Deal Breaker or Not: Making Exceptions for Job Candidates

By Team Hireology,
June 9, 2014

By the time you post a new job opening, you probably already have the ideal candidate in mind. You’re speaking to a specific person–one you’ve mentally constructed from their specific skills all the way to their mannerisms. In reality, however, it’s difficult to find someone who lives up to your exact expectations. 

You might come across a candidate who’s perfect in every way, but they can’t start until a month after you need them, or they don’t have quite enough experience with Excel.

Sometimes these really are deal breakers, and a selection management platform like Hireology will weed guilty candidates out from the get-go. But on occasion, you might find that working around a slight flaw is worth your time.

To help you figure out where your boundaries lie, we’re breaking down a few common “deal breakers.” Read on and consider the difference between the exceptions you can make and the ones you can’t. 


Their schedule conflicts with yours

Your candidate meets all of your requirements, but their schedule doesn’t. In this situation, consider the reason behind the conflicting times and the impact it will have on your business. Are you in urgent need of another set of hands in the office, or will your candidate be working on long-term projects in which quality outweighs simply getting it done? Examining their reasons and willingness to compromise can also tell you a lot about your candidate. For example, your applicant is asking for a late start because of a pre-scheduled conflict. If they’re already looking for ways to compromise, such as offering to start work remotely, this is a sign that bringing them on might be well worth the lost time. 

They lack a specific skill

All might not be lost on a candidate that is lacking in a single skill department. As long as their entire job doesn’t rely on that one skill, your candidate may be able to pick it up in no time. Taking a look at their performance in tasks that require the same core competency can give you an idea of long it will take them. For example, if an applicant has no experience in the specific software your business uses but has proven handy with other computer applications, consider working with them to develop their skills. New sales hires at Hireology receive a handbook called Hireology University that guides them through our Salesforce software.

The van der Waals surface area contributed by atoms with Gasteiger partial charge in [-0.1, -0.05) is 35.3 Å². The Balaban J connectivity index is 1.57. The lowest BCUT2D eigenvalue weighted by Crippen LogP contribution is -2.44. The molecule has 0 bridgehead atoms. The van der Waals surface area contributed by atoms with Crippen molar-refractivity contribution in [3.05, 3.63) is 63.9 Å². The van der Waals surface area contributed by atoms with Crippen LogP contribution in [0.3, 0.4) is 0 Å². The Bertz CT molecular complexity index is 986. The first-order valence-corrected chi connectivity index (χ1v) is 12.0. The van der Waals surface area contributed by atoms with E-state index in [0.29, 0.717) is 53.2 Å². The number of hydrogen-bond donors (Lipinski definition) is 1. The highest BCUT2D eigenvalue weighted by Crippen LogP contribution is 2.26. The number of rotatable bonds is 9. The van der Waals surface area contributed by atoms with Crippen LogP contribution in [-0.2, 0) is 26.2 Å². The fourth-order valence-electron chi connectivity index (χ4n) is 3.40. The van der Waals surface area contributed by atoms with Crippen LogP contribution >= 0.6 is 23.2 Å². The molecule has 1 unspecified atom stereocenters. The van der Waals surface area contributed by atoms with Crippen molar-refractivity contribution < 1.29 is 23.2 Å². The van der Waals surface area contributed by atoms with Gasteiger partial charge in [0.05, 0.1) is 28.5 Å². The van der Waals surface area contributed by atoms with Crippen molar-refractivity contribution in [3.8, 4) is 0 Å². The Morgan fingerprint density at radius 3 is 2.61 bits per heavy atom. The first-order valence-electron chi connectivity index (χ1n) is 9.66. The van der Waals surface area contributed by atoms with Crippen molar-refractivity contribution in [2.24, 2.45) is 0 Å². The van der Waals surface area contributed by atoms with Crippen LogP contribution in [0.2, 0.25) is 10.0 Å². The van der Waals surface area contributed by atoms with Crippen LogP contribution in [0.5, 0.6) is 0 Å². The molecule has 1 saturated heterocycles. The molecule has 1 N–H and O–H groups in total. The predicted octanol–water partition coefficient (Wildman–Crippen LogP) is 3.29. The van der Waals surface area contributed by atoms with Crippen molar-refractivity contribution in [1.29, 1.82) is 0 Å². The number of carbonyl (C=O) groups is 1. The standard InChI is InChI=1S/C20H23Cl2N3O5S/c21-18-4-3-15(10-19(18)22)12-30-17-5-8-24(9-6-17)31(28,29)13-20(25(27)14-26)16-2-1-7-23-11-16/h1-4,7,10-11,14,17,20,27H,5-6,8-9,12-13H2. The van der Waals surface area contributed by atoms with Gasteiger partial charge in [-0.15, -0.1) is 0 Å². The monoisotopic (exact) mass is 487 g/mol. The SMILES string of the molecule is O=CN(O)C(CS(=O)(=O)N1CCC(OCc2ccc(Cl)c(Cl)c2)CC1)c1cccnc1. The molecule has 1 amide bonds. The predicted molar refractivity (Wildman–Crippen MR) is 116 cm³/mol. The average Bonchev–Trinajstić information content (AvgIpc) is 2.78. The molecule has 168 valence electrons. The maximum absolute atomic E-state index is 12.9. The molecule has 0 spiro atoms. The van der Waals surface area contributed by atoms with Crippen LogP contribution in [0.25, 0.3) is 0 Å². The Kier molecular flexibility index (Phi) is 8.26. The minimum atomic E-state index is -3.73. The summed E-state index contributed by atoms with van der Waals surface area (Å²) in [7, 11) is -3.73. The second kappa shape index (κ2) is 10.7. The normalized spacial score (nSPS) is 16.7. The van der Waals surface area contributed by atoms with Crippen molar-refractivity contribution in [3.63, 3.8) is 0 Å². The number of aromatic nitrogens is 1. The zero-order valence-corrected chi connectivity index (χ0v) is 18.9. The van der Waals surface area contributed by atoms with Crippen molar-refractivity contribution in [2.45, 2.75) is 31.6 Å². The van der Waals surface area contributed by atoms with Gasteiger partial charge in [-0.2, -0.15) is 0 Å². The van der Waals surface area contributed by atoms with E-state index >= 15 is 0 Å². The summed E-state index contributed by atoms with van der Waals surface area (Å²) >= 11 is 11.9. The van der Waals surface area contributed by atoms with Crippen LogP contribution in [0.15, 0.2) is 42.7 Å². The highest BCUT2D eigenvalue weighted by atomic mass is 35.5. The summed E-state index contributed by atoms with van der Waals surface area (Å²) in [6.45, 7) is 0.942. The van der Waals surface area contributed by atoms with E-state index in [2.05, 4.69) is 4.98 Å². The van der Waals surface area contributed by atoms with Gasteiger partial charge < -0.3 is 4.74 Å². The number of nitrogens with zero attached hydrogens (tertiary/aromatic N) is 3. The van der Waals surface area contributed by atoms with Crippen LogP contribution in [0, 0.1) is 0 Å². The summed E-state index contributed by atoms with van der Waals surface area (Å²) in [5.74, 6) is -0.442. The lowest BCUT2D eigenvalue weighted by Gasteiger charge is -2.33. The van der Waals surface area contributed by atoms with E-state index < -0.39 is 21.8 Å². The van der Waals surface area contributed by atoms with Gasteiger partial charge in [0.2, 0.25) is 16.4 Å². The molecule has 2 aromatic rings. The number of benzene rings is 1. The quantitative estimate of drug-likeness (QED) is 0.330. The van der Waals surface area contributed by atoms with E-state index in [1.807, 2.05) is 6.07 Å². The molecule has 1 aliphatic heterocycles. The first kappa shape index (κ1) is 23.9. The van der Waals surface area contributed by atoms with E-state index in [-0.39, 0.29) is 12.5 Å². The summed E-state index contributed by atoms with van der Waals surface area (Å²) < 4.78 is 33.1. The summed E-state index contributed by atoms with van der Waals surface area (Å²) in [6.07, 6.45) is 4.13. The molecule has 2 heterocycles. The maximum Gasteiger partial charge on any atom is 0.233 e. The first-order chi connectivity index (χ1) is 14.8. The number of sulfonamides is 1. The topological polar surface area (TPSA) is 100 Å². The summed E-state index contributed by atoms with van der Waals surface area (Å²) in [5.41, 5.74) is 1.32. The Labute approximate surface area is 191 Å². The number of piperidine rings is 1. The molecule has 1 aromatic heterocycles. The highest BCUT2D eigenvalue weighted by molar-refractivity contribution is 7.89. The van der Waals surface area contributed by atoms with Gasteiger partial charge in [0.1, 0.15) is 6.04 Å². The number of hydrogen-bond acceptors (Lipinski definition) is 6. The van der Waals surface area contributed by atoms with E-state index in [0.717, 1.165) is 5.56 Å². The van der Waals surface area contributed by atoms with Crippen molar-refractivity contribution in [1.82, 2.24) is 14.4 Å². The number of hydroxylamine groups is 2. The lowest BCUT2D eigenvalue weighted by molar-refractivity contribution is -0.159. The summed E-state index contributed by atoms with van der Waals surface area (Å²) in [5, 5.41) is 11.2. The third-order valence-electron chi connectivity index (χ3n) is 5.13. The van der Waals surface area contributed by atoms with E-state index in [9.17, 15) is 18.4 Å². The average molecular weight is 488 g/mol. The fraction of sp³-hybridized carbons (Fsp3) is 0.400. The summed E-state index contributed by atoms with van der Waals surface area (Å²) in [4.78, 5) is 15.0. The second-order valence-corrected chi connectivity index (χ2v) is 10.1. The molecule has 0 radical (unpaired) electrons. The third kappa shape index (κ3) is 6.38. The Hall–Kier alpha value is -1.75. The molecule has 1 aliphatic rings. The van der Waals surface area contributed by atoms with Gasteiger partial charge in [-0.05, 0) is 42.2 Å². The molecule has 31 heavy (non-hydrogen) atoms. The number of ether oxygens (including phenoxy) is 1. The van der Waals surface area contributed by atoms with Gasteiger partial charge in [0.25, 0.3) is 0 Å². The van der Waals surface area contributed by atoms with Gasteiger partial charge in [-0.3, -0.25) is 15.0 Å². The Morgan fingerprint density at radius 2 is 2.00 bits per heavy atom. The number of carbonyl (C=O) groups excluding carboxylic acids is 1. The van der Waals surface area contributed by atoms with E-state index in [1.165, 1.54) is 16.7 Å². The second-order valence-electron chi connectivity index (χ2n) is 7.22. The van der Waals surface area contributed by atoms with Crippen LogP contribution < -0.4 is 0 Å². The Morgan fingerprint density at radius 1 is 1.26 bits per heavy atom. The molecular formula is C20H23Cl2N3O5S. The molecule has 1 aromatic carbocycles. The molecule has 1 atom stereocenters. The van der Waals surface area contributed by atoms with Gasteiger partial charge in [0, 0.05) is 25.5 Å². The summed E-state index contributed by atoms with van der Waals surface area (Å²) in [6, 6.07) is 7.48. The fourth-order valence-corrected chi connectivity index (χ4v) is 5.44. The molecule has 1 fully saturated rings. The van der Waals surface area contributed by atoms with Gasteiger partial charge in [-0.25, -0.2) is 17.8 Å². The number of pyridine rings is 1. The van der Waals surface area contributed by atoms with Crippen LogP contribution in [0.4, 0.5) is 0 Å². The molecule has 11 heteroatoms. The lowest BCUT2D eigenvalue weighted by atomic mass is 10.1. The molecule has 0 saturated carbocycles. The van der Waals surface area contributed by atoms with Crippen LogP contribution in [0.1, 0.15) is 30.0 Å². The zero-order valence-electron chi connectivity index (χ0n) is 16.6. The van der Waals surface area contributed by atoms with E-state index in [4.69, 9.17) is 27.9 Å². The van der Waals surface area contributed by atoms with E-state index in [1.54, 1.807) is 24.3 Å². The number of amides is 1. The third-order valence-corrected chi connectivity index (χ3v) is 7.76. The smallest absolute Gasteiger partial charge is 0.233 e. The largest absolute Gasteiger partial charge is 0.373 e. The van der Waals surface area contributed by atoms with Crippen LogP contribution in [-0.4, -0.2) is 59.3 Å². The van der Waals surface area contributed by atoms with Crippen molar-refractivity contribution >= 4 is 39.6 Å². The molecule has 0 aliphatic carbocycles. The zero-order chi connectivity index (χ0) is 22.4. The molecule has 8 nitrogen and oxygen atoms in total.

They don’t have a college degree

This deal breaker is a tricky one. Having a college degree is often assumed to be synonymous with having intellect and skill, but as we have all seen in the Mark Zuckerbergs of the world, it is not a requirement. Success in some jobs requires skills that aren’t guaranteed by a piece of paper. So how does this fit into your business? Consider the nature of your work. Jobs that require a high level of expertise in something like math will most likely benefit from someone who has spent hours pouring over the subject in school. Other roles, such as sales positions, ask for characteristics an applicant can possess naturally. 

The next time you’re making a hiring decision, keep these deal breakers in mind. Still unsure? Check out our guide on reference checks to help you make an informed decision. 

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